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ROME—The novel oral anticoagulant edoxaban is a feasible treatment option for patients with atrial fibrillation (AF) who need anticoagulation before cardioversion, according to researchers.

Results of the ENSURE-AF trial suggest edoxaban is “an effective and safe alternative” to standard therapy with warfarin and enoxaparin and may allow for prompt cardioversion with transesophageal echocardiography (TEE), said Andreas Goette, MD, of St. Vincenz-Hospital in Paderborn, Germany.

“These results may have important clinical implications for newly diagnosed, non-anticoagulated AF patients undergoing cardioversion,” Dr Goette noted.

“According to the study protocol, a newly diagnosed, non-anticoagulated AF patient was started on edoxaban, and the cardioversion procedure was scheduled as early as 2 hours following the start of treatment, when applying a TEE-guided approach.”

Dr Goette presented results from ENSURE-AF at ESC Congress 2016 (abstract 5715). The data were simultaneously published in The Lancet. The study was supported by Daiichi Sankyo.

This phase 3b study included 2199 patients with documented non-valvular AF who were scheduled for electrical cardioversion after anticoagulation therapy.

Patients were randomized to receive edoxaban (n=1095) or warfarin with enoxaparin bridging (n=1104). Edoxaban was dosed at 60 mg once daily, but the dose was reduced to 30 mg if one or more of the following factors were present: renal impairment, low body weight, or concomitant use of certain P-glycoprotein inhibitors.

Patients were stratified according to the cardioversion approach (TEE or non-TEE), a patient’s prior experience taking anticoagulants at the time of randomization (ie, anticoagulant-experienced or naïve), and edoxaban dose (60 mg or 30 mg). Patients were randomized in a 1:1 ratio to 2 treatment groups within each stratum.

The primary efficacy endpoint was the composite of stroke, systemic embolic event, myocardial infarction, and cardiovascular death at day 28.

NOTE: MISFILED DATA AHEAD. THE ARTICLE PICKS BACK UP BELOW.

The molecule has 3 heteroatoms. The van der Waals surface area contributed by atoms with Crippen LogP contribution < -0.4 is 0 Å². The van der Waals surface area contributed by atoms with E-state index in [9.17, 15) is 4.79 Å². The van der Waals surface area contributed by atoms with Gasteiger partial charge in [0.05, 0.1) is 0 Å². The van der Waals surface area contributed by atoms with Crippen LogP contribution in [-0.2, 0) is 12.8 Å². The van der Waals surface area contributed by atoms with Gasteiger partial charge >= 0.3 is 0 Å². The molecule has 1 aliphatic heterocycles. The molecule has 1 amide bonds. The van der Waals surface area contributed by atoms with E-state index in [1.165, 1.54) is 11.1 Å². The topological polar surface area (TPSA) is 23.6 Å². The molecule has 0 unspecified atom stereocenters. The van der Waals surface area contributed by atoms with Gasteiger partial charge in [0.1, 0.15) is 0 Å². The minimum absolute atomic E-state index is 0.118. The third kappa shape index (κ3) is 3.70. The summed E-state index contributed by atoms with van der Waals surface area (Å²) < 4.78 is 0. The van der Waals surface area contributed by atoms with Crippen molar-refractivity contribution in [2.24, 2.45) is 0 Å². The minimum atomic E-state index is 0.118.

This endpoint occurred at a comparable rate in both treatment arms—0.5% in the edoxaban arm and 1.0% in the enoxaparin/warfarin arm (odds ratio [OR]=0.46; 95% CI, 0.12–1.43).

The primary safety endpoint was the composite of major and clinically relevant non-major bleeding events at 30 days.

This endpoint also occurred at a comparable rate in both arms—1.5% in the edoxaban arm and 1.0% in the enoxaparin/warfarin arm (OR=1.48; 95% CI, 0.64–3.55).

The result for the net clinical outcome—a composite of stroke, systemic embolic event, myocardial infarction, cardiovascular mortality, and major bleeding—was 0.7% in the edoxaban arm and 1.4% in the enoxaparin/warfarin arm (OR=0.50; 95% CI, 0.19–1.25) during the overall study period.

The researchers said the ORs recorded in this trial should be viewed with caution because the trial was not adequately powered to show statistically significant differences for efficacy or safety endpoints.

Still, the team said the results suggest edoxaban can provide an alternative to standard therapy.

“At a practical level, our study results show that newly diagnosed, non-anticoagulated AF patients can start edoxaban as early as 2 hours prior to their cardioversion procedure if they have access to [TEE] or 3 weeks prior without,” Dr Goette said. end hematology article


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